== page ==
The ruling, signed by the mayor of Florence, Dario Nardella, and the Izzedine Elzir, president of the Italian-Islamic Community, Uccoi, will push all Florence imams to deliver sermons In Italian during the most important weekly meeting in the Muslim church - the Friday prayer of Jummah.
It will also ensure that passages from the Koran are read out in Italian, not Arabic. It is hoped the milestone initiative will be rolled out across other Italian cities soon.
"It's about underscoring our citizenship. We are all Italian citizens and what unites us is our language and our culture," Elzir, also imam of Florence, told The Local.
"You have to remember that around 40 percent of Italian Muslims don't even speak Arabic, so there can be confusion during sermons if they are in Arabic."
For this reason, some of the city's mosques already use the Italian language but the new pact will see those that don't forced to change in a bid to help Italian Muslims integrate into the social fabric.
“Obviously we will still have imams on hand to translate into Arabic to help out those who are still learning Italian,” Elzir added.
The so-called "citizens' pact" will also encourage integration by opening mosques up to non-Muslims.
It comes less than a month after Interior Minister Angelino Alfano established a council for relations with the country's Muslims, an advisory body the government hopes will help the minority to better integrate.
Each Florence mosque will be fitted with a noticeboard which will be managed by young Muslims charged with organizing social and cultural events in the city.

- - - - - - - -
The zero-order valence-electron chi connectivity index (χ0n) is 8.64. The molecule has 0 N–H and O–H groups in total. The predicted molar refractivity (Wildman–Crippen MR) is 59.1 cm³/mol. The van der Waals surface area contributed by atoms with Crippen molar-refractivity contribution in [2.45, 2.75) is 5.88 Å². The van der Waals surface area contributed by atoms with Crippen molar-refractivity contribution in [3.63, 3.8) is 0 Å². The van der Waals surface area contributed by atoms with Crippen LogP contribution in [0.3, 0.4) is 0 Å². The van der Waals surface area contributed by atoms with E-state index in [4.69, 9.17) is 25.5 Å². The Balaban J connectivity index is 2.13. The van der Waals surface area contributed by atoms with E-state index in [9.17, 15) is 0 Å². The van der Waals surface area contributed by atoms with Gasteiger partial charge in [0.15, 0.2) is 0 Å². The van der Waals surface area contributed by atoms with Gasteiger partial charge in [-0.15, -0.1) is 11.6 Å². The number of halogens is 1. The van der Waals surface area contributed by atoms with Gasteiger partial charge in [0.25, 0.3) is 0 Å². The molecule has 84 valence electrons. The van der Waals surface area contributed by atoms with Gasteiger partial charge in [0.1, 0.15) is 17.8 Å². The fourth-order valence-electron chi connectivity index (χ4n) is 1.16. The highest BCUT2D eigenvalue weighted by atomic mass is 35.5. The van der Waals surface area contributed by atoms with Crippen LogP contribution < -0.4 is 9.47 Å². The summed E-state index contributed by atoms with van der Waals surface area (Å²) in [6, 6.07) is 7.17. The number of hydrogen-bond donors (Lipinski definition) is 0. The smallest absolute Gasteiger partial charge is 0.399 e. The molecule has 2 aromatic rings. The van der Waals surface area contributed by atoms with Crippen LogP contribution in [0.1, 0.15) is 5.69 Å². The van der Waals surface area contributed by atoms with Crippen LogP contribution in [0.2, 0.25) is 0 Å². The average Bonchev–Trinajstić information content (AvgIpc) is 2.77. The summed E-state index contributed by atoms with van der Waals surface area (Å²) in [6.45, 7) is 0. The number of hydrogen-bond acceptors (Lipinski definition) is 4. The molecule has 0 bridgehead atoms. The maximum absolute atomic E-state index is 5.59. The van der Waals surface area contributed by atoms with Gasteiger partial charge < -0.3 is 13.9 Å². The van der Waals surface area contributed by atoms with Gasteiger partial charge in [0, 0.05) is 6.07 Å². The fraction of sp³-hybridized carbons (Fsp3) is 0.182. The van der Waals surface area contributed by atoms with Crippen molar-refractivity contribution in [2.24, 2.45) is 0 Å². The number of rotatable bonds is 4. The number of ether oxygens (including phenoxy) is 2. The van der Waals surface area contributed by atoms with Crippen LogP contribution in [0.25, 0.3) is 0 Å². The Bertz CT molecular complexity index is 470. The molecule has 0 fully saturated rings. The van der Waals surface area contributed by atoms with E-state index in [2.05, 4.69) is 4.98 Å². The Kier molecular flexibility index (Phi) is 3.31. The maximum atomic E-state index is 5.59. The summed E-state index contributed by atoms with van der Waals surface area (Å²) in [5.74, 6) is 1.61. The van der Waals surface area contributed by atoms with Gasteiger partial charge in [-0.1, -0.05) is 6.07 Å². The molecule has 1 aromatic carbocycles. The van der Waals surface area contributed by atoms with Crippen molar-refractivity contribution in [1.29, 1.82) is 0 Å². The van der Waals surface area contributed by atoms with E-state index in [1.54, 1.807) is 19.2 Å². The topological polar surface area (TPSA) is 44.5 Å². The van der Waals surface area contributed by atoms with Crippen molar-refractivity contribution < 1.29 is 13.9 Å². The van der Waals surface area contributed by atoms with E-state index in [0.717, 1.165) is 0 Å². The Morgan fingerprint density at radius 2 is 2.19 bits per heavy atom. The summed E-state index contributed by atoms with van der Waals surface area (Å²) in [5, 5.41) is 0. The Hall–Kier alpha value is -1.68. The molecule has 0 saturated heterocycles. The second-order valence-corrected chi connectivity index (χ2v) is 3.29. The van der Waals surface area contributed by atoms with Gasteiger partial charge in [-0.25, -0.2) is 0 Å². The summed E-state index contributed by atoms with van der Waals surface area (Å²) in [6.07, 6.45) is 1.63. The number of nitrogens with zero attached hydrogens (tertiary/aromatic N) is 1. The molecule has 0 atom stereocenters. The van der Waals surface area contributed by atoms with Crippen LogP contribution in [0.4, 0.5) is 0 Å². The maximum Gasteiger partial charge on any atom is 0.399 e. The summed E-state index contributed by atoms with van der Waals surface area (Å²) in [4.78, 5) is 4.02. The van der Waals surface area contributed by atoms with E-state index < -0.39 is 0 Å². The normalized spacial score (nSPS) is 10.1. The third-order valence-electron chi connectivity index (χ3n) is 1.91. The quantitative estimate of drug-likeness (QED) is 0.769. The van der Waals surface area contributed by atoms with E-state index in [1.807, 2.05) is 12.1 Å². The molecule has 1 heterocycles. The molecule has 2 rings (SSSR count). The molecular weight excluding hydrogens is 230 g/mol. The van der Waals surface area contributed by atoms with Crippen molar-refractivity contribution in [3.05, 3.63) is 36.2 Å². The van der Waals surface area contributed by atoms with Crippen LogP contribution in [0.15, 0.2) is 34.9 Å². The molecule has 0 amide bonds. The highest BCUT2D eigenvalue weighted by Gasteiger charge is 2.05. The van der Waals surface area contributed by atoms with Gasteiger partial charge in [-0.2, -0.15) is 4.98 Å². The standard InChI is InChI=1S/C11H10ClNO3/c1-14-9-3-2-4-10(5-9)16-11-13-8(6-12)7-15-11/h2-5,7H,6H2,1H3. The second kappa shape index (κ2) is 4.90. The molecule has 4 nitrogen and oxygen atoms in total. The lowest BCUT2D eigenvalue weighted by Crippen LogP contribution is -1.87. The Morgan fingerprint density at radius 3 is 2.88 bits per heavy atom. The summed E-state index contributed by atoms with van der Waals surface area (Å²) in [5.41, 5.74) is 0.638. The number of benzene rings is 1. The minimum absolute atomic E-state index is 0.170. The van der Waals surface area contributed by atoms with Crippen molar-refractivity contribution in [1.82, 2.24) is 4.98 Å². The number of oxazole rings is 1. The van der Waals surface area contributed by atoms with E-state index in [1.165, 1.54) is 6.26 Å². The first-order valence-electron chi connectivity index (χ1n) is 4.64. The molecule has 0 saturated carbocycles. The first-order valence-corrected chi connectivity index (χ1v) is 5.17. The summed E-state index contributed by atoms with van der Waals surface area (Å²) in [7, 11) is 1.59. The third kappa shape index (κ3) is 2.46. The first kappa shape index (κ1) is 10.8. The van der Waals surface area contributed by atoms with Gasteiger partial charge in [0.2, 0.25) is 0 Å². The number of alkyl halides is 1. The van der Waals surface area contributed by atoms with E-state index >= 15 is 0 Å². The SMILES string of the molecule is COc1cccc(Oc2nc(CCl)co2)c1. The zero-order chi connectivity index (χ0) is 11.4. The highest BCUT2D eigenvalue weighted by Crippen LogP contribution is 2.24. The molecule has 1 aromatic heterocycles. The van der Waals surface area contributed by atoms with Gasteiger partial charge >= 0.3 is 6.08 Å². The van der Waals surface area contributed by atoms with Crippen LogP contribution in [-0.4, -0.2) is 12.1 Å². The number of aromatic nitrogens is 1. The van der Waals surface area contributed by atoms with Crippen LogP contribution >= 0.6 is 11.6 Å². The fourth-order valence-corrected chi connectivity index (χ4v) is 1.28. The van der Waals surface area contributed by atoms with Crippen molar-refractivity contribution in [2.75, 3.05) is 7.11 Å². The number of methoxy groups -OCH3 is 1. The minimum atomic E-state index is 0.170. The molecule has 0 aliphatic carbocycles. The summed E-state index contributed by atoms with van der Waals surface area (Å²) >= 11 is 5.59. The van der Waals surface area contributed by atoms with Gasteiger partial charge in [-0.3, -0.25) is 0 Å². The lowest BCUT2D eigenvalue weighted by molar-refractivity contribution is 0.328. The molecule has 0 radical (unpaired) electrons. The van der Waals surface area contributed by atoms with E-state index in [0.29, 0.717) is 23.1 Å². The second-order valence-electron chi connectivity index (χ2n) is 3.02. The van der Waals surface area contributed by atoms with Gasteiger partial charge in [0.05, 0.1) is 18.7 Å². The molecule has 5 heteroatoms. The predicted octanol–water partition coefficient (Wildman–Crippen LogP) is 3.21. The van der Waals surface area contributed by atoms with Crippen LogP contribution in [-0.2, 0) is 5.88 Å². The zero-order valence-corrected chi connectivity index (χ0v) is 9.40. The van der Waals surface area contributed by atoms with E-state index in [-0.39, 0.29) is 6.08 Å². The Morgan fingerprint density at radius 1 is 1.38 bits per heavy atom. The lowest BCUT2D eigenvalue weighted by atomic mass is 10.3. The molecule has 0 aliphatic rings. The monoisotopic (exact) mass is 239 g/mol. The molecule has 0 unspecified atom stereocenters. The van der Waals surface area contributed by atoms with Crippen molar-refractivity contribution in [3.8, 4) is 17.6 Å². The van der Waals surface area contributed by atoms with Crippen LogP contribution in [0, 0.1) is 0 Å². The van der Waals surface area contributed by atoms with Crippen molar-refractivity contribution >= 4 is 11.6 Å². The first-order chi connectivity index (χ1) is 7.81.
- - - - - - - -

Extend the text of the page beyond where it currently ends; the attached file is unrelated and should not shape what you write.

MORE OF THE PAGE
For the Tuscan city's mayor, the move represents an important step towards reducing the threat of home-grown extremism.
"The Muslim community is our strongest ally in fighting terrorism," Nardella told Corriere della Sera.
"Our greatest enemy is ignorance and not knowing each other. Our objective now is to replicate this pact in other major cities and promote a peaceful coexistence between different faiths."
It is unlikely to be long before all cities adopt similar agreements: an almost identical agreement will be signed between Muslim leaders in Turin and the northern Italian city's mayor Piero Fassino on Tuesday.
Elzir hopes the pacts will help foster a more open relationship between Italian Muslims and non-Muslims.
“Certainly there is a negative and false impression of Islam in Italy and this is about creating an inter-religious dialogue and sending out an important message,” he said.